Will Republicans Apologize for Embracing Trump After the 2018 Midterms? They Just Might.

Remember when Republicans used to make fun of Barack Obama for supposedly going on an “apology tour” of foreign countries? This argument was profoundly silly to rational people, which is why it was so popular among right-wingers. The “apology tour” nonsense was little more than an effort to gin up as much hatred as possible against Obama, to suggest that he didn’t believe in “American exceptionalism,” to brand him a skeptic about our country’s accomplishments.

If the 2018 midterm elections go disastrously for Republicans, we’ll bear witness to yet one more example of the right’s hypocrisy, as Republicans freshly ousted from their House and Senate seats will go on an actual “apology tour” of sorts, expressing regret for Donald Trump’s victory in the 2016 GOP primary and his subsequent Electoral College victory. Those former Republican elected officials will finally acknowledge an obvious truth to the rest of us: that Trump was the destroyer disguised as savior for the GOP, and someone wholly unqualified to lead the country.

Remember how long it look for Republicans to acknowledge that George W. Bush was more trouble than he was worth? After the GOP’s epic losses in the 2006 midterms, Republicans essentially conceded that Bush was indeed a disaster:

Two consecutive elections — 2002 and 2004 — of Republican gains in both the House and Senate had caused some GOP members to think of themselves as almost bulletproof. With a perception that they didn’t need to look over their shoulders at their districts on tough votes, last fall’s loss of six Senate seats and 30 House seats, and the majorities they supported, changed all of that.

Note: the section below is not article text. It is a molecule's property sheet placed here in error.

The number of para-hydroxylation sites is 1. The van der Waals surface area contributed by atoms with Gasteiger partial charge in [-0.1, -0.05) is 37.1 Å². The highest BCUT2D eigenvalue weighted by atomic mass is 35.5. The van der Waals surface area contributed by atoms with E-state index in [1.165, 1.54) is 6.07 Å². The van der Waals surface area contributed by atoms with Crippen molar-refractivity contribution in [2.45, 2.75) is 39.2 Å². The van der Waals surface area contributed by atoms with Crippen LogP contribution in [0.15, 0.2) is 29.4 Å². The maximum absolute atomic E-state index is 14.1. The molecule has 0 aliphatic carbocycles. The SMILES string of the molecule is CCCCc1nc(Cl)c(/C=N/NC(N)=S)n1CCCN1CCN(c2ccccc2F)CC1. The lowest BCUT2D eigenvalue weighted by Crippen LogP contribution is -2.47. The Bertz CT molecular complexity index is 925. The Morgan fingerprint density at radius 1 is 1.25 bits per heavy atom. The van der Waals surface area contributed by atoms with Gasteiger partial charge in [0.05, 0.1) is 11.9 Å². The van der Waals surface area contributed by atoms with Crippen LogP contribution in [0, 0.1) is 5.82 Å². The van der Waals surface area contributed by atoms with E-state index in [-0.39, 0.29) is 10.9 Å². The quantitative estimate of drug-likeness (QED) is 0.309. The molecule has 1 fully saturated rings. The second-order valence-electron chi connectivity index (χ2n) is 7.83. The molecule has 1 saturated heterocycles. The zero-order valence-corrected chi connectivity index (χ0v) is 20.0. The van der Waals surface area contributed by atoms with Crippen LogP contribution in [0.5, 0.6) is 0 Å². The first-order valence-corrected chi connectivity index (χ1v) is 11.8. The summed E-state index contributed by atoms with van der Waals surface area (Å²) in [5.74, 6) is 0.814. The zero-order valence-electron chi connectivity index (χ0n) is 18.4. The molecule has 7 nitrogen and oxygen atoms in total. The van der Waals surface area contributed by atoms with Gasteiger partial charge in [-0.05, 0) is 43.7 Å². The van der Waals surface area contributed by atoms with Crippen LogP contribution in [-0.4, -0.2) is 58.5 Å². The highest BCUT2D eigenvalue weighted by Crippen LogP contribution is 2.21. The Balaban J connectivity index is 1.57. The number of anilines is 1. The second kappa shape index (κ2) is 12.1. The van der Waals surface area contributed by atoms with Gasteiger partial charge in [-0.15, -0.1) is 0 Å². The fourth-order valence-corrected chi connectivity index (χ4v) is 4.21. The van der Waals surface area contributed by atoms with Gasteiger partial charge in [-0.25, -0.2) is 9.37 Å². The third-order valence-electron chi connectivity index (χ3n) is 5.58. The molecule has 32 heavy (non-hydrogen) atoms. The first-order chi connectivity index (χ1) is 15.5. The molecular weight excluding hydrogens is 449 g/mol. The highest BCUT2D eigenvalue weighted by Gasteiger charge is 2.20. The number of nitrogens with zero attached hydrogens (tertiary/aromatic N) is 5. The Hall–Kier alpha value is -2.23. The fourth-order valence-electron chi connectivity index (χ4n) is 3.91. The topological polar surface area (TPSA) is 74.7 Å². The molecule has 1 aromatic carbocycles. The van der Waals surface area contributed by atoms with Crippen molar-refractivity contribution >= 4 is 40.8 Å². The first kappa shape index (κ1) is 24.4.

Now, the unrelenting bad news from Iraq has left the president in less-than-stellar standing with many Republicans on Capitol Hill.

Add to that the feeling among many Republicans that had Bush dumped Defense Secretary Donald Rumsfeld before the election, they would have been able to hold on to the majority — albeit diminished by scandals — and the commander-in-chief is left in low regard within the GOP cloakrooms…

Simply put, we might be entering into a two-year period in which only the president’s veto pen keeps him relevant on domestic issues, and his foreign policy effectively begins and ends with Iraq.

If Republicans lose their House and/or Senate majority because of Trump’s recklessness, they will take to the airwaves in the days following the 2018 midterms to lament the outcome of the 2015-16 primary campaign that made him the party’s leader in the first place. If both houses of Congress change hands, some newly unemployed Republicans may even call upon the new Democratic majority to go ahead and push for the impeachment and removal of Trump. After all, they will reason, what good did he ever do for them?

It will be morbidly amusing to see former House and Senate Republicans effectively join the Indivisible movement in the aftermath of the midterms, another example of Republicans doing the right thing for the wrong reasons. It was just fine for Trump to abuse minorities and Muslims. It was OK for him to denigrate our democracy and antagonize such countries as North Korea. However, causing the GOP to cede control of Congress? That’s just contemptible!

Honesty may come later for Republicans. For now, they’ll continue to pretend that the worst may not come.

Republicans are very good at pretending the worst may not come. A dozen years ago, they didn’t think the fallout from Bush’s mishandling of Iraq, or Social Security “reform,” or the Terri Schiavo case, or post-Katrina New Orleans would really hurt them…until the pain became unbearable. Then and only then did Republicans effectively concede that the left was right about Bush all along. Don’t be surprised if history repeats itself.

from novemoore http://ift.tt/2rek8ka

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